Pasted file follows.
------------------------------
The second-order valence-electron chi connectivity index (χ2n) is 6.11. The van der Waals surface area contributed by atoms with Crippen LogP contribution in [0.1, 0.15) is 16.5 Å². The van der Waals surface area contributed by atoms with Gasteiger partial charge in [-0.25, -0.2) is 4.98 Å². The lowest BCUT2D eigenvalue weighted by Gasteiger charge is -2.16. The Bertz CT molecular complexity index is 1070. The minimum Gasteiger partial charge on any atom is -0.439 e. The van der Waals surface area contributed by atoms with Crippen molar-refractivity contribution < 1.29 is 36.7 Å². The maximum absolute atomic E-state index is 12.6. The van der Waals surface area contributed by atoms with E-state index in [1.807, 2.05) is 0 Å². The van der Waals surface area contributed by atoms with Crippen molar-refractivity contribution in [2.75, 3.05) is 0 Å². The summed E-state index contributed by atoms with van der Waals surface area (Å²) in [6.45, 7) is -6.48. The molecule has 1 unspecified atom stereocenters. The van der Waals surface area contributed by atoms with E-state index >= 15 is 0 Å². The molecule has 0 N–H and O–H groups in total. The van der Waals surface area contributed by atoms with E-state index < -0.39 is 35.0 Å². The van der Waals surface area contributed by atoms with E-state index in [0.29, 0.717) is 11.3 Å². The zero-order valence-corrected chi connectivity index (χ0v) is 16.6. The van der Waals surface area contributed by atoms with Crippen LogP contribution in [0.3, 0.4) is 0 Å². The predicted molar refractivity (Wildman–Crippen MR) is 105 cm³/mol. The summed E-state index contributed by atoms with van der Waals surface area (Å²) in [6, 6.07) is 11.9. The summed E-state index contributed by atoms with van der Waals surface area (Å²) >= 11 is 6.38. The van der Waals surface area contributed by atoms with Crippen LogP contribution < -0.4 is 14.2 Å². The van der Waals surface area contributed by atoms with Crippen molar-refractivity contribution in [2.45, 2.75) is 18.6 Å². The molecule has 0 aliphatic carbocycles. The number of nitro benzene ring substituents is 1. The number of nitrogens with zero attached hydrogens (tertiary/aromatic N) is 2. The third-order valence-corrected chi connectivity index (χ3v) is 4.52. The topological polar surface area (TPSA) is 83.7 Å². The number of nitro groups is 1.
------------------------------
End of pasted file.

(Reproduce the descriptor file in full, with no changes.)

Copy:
The second-order valence-electron chi connectivity index (χ2n) is 6.11. The van der Waals surface area contributed by atoms with Crippen LogP contribution in [0.1, 0.15) is 16.5 Å². The van der Waals surface area contributed by atoms with Gasteiger partial charge in [-0.25, -0.2) is 4.98 Å². The lowest BCUT2D eigenvalue weighted by Gasteiger charge is -2.16. The Bertz CT molecular complexity index is 1070. The minimum Gasteiger partial charge on any atom is -0.439 e. The van der Waals surface area contributed by atoms with Crippen molar-refractivity contribution < 1.29 is 36.7 Å². The maximum absolute atomic E-state index is 12.6. The van der Waals surface area contributed by atoms with E-state index in [1.807, 2.05) is 0 Å². The van der Waals surface area contributed by atoms with Crippen molar-refractivity contribution in [2.75, 3.05) is 0 Å². The summed E-state index contributed by atoms with van der Waals surface area (Å²) in [6.45, 7) is -6.48. The molecule has 1 unspecified atom stereocenters. The van der Waals surface area contributed by atoms with E-state index >= 15 is 0 Å². The molecule has 0 N–H and O–H groups in total. The van der Waals surface area contributed by atoms with E-state index < -0.39 is 35.0 Å². The van der Waals surface area contributed by atoms with E-state index in [0.29, 0.717) is 11.3 Å². The zero-order valence-corrected chi connectivity index (χ0v) is 16.6. The van der Waals surface area contributed by atoms with Crippen LogP contribution in [0.3, 0.4) is 0 Å². The predicted molar refractivity (Wildman–Crippen MR) is 105 cm³/mol. The summed E-state index contributed by atoms with van der Waals surface area (Å²) in [6, 6.07) is 11.9. The summed E-state index contributed by atoms with van der Waals surface area (Å²) >= 11 is 6.38. The van der Waals surface area contributed by atoms with Crippen LogP contribution < -0.4 is 14.2 Å². The van der Waals surface area contributed by atoms with Crippen molar-refractivity contribution in [2.45, 2.75) is 18.6 Å². The molecule has 0 aliphatic carbocycles. The number of nitro benzene ring substituents is 1. The number of nitrogens with zero attached hydrogens (tertiary/aromatic N) is 2. The third-order valence-corrected chi connectivity index (χ3v) is 4.52. The topological polar surface area (TPSA) is 83.7 Å². The number of nitro groups is 1.